Should You Become a Film Major?
Want to become a famous film director or film producer? If so, you might be wondering whether you should become a film major at a college or university with a good film school. It seems a reasonable enough thing to do; one would assume that earning a film degree would add credibility to your resume and show people, not only that you’re educated, but that you are serious about a film career.
But before you go tens of thousands into debt to enroll in a film school, there are some hard realities about the film business that you need to consider:
- Degrees are essentially meaningless to the film industry. Many film producers and directors, in fact, find success in this business without ever receiving formal training. Having a degree will not make you any more viable as a job candidate than someone who doesn’t have one.
- Experience and inside connections are more valued than formal training. Someone with prior experience and recommendations will almost always be hired over a film school graduate with no experience.
- Many film school graduates struggle to get hired. This is because film schools train their students in isolation, where they can’t make the connections we mentioned in point 2.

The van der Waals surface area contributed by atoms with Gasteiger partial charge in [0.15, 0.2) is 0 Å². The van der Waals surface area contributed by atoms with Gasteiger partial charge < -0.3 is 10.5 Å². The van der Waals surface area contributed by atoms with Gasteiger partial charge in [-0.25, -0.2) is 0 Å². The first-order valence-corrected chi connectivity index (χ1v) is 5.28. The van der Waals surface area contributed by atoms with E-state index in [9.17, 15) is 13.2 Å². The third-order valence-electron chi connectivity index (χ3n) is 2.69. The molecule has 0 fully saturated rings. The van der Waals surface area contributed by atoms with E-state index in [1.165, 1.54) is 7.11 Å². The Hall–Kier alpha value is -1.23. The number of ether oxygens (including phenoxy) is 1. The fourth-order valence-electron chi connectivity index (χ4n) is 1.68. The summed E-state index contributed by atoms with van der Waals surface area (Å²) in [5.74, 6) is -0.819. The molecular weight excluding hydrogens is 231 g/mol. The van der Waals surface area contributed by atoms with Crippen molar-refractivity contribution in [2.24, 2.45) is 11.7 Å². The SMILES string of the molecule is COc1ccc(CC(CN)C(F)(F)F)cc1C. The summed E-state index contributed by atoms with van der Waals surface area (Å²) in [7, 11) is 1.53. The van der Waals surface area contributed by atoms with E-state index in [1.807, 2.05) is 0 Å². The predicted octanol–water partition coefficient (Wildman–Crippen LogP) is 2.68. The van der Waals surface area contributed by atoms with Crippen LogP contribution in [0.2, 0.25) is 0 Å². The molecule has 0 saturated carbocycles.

Let’s boil this down to dollars and cents. To be a film major at a major university, you can count on spending somewhere in the neighborhood of $50,000 to $100,000 for a bachelor’s degree. If you’re like most people, you can’t afford to pay this up front, so you’ll have to go into debt to get this degree. Ironically, however, this degree you’re paying so much money to obtain has essentially no value to the film industry itself—and without the ability to make connections, you’re still going to have a hard time getting hired in film once you graduate. If your degree won’t impress anyone, and won’t get you hired, then the overall value of that $100,000 degree is…ZERO.
The point is not that you shouldn’t get educated, but simply that there are other ways to get educated, ways that can take you a lot farther toward having a successful film career. One alternative that many film students are now considering is the mentor-apprentice (extern) approach to education. A school using this approach will place you as a student apprentice (extern) inside a real film production company, where you’ll receive personalized training one-on-one from a working film professional. This gives you the chance to learn the ropes of filmmaking from inside the industry itself, participating in actual film productions with the guidance of a mentor. It also enables you to make valuable industry connections that you would not make in college, plus it is a much more affordable way to go to film school.
The truth is, you don’t need a degree to make it in film; you just need a good blend of education and connections. Being a film major won’t necessarily do this for you, but becoming a film apprentice will.